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Wednesday, October 22, 2014

Through the Gloom by Jennifer R. McDonald - 4.75/5

Today, I am reviewing the Paranormal story Through the Gloom by Jennifer R. McDonald. This is the sequel to Into the Veil, continuing the story of the veilwalkers Lyric and Lincoln, their father and mage Jacken, and the Hathors, a family of conjurors who can summon objects from afar and who are fiercely loyal to one another. If you haven’t read the first in the series, check out my review on that, then go read it!

I give this book a 4.75/5. Here is my breakdown.

Characters: 5/5. As in the last book, Jennifer explores her characters thoroughly and well. I enjoyed the changes that Lyric went through, her doubts and absolute dedication to finding out the truth about her mother’s death. Her relationship with conjuror Aiden Hathor made me want to bang my head against the wall…but only because it was so clear that the two of them are perfect for each other in every way, yet each trying to be overly noble to “protect” the other.

I’m also very curious about Gemma now.

Plot/Storyline: 5/5. Compelling. Consistent. Lyric’s saga takes a darker turn as betrayal upon betrayal, some hers and some not, begin to take their toll. Her relationships with others become strained, but she presses on, determined to find the truth. I believed every step of this story and was never pulled out of my immersion. The magics presented make sense in the context of the world, and I was never confused by any of it. Well done, Jennifer!

Flow: 5/5. Onward, ever onward, with the perfect balance of slowdown and action. Tension was thick throughout this novel, and I often felt like I was trapped in the fog of the veil, unable to see what was coming next, my heart tripping as I waited for the next development.

Spelling/Grammar: 4/5. Better this time. Jennifer has made significant improvements in her structure and grammar since the last book. In fact, I have it on good authority that she’s gone back to Into the Veil and fixed up some of the things I mentioned last time. A much smoother read.

Overall: 4.75/5. Fantastic. Outstanding. Thrilling. Jennifer spins a tale of betrayal, deceit, innocence lost and love to be fought for. Gloom is even better than its predecessor. I will be purchasing the third book, Across the Blood Red River, as soon as my TBR list winnows down a bit. Jennifer is one of my favorite authors now, and her work is exemplary!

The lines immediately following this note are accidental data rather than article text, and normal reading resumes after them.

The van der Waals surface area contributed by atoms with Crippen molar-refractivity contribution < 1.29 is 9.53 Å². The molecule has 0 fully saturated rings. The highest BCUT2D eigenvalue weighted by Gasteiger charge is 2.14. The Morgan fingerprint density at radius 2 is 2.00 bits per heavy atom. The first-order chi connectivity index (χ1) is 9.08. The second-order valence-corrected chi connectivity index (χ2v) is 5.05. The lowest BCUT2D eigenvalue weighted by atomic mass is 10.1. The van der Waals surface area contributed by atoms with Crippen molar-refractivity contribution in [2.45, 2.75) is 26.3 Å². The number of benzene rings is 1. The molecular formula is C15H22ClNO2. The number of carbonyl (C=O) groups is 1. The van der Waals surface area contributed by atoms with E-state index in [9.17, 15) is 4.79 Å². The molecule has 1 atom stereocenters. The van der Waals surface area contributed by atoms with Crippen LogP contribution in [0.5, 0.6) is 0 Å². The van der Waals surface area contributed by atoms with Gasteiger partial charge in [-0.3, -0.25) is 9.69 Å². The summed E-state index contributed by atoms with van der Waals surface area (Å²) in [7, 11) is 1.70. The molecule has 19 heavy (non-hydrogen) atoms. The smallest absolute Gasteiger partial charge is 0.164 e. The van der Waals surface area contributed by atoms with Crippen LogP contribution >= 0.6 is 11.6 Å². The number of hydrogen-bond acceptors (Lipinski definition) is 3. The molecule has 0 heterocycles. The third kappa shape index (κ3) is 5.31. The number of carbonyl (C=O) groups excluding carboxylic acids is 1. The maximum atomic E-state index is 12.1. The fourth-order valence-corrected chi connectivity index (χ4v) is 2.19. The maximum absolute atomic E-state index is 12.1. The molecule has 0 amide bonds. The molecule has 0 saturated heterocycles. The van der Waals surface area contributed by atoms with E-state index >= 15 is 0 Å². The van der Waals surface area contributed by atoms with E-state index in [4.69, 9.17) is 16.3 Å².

Thursday, October 16, 2014

Vulcan Academy Murders - 4/5 Stars. A great look at Vulcan society and culture!

Today, I'm reviewing The Vulcan Academy Murders by Jean Lorrah. It's a novel set in the universe of Star Trek: TOS, and involves the Enterprise's main trio (Kirk, Spock, and McCoy, in case you didn't know) getting involved in a murder investigation during shore leave on Vulcan. There is a lot of exploration of the Vulcan mindset, their history and culture, and their mental powers.

I give this book a solid 4/5. Here is my breakdown:

Characters: 4/5. The trio are obviously themselves, and the characterization will ring true for any fan of the Original Series and/or the first Star Trek movies. The new characters brought in, a mixture of Vulcans and humans, are also very well done. My only quibbles come with the one-dimensionality of the antagonist character...but fear not! I shall not reveal his/her identity!

Plot/Storyline: 4.5/5. A murder mystery on Vulcan? Where they don't even have a police force? Sign me up! The story was engaging and compelling, keeping me turning pages until the end. I really enjoyed watching the interplay between Spock and Sarek as the latter tries to come to terms with the illogical decisions of his past regarding his son, and the relationship between Daniel Corrigan and T'Mir.